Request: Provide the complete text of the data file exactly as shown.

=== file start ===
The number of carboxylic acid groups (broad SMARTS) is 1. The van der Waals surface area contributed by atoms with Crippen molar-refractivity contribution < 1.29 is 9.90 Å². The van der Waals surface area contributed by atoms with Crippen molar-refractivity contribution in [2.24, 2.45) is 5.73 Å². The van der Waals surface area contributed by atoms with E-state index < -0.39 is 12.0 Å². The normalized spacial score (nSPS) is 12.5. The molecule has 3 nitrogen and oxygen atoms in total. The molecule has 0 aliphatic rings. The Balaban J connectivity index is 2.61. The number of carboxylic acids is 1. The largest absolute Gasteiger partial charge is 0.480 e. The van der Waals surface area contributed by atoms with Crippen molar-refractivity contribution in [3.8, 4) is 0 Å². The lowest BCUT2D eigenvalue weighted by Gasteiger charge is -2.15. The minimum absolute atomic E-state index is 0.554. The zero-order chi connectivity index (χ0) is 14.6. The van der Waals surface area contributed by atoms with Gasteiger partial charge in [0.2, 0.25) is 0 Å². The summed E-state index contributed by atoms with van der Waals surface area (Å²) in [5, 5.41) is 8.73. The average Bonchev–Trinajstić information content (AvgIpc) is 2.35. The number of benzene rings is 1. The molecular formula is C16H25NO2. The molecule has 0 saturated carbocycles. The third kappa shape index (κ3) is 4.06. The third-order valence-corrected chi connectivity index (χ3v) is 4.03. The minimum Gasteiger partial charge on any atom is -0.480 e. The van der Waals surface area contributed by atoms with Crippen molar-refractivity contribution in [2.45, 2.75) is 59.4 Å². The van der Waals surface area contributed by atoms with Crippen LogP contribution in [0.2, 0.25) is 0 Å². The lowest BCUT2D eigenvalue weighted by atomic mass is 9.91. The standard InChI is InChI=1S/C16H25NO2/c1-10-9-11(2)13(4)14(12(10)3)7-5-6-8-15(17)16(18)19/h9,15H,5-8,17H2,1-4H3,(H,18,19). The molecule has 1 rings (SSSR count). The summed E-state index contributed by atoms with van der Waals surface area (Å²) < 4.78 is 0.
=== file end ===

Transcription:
The number of carboxylic acid groups (broad SMARTS) is 1. The van der Waals surface area contributed by atoms with Crippen molar-refractivity contribution < 1.29 is 9.90 Å². The van der Waals surface area contributed by atoms with Crippen molar-refractivity contribution in [2.24, 2.45) is 5.73 Å². The van der Waals surface area contributed by atoms with E-state index < -0.39 is 12.0 Å². The normalized spacial score (nSPS) is 12.5. The molecule has 3 nitrogen and oxygen atoms in total. The molecule has 0 aliphatic rings. The Balaban J connectivity index is 2.61. The number of carboxylic acids is 1. The largest absolute Gasteiger partial charge is 0.480 e. The van der Waals surface area contributed by atoms with Crippen molar-refractivity contribution in [3.8, 4) is 0 Å². The lowest BCUT2D eigenvalue weighted by Gasteiger charge is -2.15. The minimum absolute atomic E-state index is 0.554. The zero-order chi connectivity index (χ0) is 14.6. The van der Waals surface area contributed by atoms with Gasteiger partial charge in [0.2, 0.25) is 0 Å². The summed E-state index contributed by atoms with van der Waals surface area (Å²) in [5, 5.41) is 8.73. The average Bonchev–Trinajstić information content (AvgIpc) is 2.35. The number of benzene rings is 1. The molecular formula is C16H25NO2. The molecule has 0 saturated carbocycles. The third kappa shape index (κ3) is 4.06. The third-order valence-corrected chi connectivity index (χ3v) is 4.03. The minimum Gasteiger partial charge on any atom is -0.480 e. The van der Waals surface area contributed by atoms with Crippen molar-refractivity contribution in [2.45, 2.75) is 59.4 Å². The van der Waals surface area contributed by atoms with Crippen LogP contribution in [0.2, 0.25) is 0 Å². The lowest BCUT2D eigenvalue weighted by atomic mass is 9.91. The standard InChI is InChI=1S/C16H25NO2/c1-10-9-11(2)13(4)14(12(10)3)7-5-6-8-15(17)16(18)19/h9,15H,5-8,17H2,1-4H3,(H,18,19). The molecule has 1 rings (SSSR count). The summed E-state index contributed by atoms with van der Waals surface area (Å²) < 4.78 is 0.